April 27, 2015 5:50 pm
Investor advisory group backs Peltz for
Stephen Foley in New York
Peltz, the activist investor, won the backing of an influential shareholder
advisory group in his
battle for a seat on the board of US chemicals company
Peltz’s presence on the board may be “not simply desirable but necessary”,
the proxy adviser ISS said, in a scathing critique of DuPont’s
communications with shareholders.
existing board and management at DuPont are “more inclined to obfuscation
than accountability” and used “sleight of hand” to flatter the company’s
competitive strength, it said in a report sent to clients on Monday.
proxy adviser’s intervention has the ability to sway scores of institutional
investor votes, in what is shaping up to be the most
contentious fight of this year’s season of annual shareholder meetings
in the US.
Peltz’s investment company Trian Partners has built a 2.7 per cent stake in
DuPont and is arguing that the company has fallen behind its peers in terms
of revenue growth and margins. Its prescription for change includes big head
office cost cuts and consideration of whether the company should break
management, led by chief executive
Ellen Kullman, says Mr Peltz’s presence on the board would be
disruptive, and Trian’s plan would slash vital research and development
endorsed Mr Peltz and one of the three other director nominees being put
forward by Trian.
not a broken company, but there is compelling evidence that the dissidents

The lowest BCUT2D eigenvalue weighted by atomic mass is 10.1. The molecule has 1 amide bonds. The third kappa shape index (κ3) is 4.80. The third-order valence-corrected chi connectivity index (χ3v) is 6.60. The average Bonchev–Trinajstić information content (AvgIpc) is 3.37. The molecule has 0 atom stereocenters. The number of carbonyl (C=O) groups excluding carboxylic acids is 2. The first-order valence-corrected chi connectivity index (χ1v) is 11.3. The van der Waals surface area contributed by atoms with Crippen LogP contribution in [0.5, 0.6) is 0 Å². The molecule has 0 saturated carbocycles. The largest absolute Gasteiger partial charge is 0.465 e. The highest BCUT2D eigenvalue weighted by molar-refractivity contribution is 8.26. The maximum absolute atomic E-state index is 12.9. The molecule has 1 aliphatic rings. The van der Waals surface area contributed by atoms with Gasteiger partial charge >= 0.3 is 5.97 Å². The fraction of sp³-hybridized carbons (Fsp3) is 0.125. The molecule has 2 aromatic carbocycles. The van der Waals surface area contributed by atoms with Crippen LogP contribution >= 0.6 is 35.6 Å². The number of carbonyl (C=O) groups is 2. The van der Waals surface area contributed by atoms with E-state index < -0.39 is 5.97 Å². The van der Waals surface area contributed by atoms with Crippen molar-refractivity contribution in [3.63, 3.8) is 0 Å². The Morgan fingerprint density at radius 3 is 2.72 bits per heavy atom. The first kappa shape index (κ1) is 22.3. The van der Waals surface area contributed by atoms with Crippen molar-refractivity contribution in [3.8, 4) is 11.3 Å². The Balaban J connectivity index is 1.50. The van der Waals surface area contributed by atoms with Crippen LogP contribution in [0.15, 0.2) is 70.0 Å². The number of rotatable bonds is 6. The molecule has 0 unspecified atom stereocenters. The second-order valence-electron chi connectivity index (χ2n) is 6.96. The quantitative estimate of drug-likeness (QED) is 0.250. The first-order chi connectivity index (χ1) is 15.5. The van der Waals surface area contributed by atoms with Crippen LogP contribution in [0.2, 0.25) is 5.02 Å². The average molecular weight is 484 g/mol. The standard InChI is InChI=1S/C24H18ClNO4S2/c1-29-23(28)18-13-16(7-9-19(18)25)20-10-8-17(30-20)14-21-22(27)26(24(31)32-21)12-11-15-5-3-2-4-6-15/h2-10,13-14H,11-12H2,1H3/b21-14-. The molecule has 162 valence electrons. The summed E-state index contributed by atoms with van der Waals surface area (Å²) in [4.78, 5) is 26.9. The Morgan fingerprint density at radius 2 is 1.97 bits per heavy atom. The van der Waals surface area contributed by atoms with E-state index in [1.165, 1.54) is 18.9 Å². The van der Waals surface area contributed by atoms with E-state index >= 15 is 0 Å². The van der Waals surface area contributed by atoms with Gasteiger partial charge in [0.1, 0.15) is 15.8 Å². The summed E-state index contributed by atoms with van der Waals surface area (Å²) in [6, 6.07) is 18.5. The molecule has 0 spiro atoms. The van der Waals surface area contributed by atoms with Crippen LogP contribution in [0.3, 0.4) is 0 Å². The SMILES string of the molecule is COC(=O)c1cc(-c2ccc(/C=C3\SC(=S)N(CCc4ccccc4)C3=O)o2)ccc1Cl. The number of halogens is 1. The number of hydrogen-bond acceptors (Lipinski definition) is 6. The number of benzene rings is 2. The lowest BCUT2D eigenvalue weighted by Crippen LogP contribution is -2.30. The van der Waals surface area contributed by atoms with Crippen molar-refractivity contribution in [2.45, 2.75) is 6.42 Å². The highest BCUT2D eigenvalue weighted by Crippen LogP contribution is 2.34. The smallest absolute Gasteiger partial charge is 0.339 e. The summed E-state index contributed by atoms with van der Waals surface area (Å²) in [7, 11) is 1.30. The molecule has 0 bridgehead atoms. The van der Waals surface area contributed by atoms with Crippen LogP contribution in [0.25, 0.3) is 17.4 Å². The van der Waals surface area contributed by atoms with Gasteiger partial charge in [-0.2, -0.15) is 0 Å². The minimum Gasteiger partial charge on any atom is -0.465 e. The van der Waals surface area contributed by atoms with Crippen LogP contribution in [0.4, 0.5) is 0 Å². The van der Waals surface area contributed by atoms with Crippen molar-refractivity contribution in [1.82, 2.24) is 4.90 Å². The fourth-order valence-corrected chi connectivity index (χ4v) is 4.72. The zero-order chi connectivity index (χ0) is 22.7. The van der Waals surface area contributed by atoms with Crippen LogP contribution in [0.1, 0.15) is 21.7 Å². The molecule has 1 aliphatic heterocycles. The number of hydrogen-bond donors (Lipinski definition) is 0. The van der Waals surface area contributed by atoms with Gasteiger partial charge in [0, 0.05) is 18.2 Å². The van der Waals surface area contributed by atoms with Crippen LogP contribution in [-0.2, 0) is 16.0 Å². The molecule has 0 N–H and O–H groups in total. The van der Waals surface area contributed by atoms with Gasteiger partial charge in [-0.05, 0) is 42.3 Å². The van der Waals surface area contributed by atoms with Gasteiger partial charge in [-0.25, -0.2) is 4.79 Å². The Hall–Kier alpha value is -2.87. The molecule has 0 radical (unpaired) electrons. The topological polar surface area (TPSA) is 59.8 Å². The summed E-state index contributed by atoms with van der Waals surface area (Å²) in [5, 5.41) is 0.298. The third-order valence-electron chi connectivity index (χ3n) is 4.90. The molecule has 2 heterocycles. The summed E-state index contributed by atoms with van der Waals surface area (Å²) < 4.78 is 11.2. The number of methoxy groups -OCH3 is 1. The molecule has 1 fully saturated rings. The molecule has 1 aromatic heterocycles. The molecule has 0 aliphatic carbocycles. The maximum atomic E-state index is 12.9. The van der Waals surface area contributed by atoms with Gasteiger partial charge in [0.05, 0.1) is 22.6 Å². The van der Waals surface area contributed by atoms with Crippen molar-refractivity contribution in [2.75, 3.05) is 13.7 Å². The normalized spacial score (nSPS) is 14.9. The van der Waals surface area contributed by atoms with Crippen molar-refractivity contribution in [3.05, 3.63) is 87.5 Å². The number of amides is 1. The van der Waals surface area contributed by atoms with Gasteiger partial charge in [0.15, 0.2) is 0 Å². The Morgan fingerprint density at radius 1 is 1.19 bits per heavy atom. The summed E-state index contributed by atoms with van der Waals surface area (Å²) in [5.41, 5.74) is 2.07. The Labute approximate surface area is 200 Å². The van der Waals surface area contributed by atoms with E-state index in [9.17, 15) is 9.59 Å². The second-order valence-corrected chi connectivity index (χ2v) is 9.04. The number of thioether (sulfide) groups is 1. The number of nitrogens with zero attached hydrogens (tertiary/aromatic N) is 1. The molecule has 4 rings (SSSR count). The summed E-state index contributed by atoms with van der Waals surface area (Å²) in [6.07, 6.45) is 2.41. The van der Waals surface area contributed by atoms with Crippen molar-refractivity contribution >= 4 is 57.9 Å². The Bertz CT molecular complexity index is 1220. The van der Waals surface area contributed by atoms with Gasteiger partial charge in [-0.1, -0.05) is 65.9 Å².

are on to something in their critique,” ISS analyst Chris Cernich wrote.
“Operating efficiency is not what it should be, yet instead of addressing
the core issues, the board and management, at least in their communications
with shareholders, are more inclined to obfuscation than accountability.”
other proxy advisers can swing more than
a quarter of the votes at some shareholder meetings, although 30 per
cent of DuPont’s shares are held by retail investors who do not receive
their recommendations. DuPont has already been seeking to limit ISS’s
influence by arguing the adviser is too close to activist hedge funds such
said ISS had ignored “the success of our transformative strategy and the
value-destructive nature of Trian’s break up agenda ... the addition of
Trian’s nominees would remove critical experience from DuPont’s board.”
did not immediately respond to ISS’s conclusions.
pressure from Trian mounting, DuPont in January said it was accelerating its
cost-cutting plans, which had been aimed at delivering a reduction of
$1bn per year by 2019, but are now intended to save that much this year.
nominated four directors to the board in January. ISS supported Mr Peltz and
John Myers, a former chief executive of GE Asset Management, but not Arthur
Winkleblack, a former Heinz executive, or Robert Zatta, who runs speciality
chemicals group Rockwood Holdings.
DuPont annual meeting is on May 13.
© The Financial Times Ltd 2015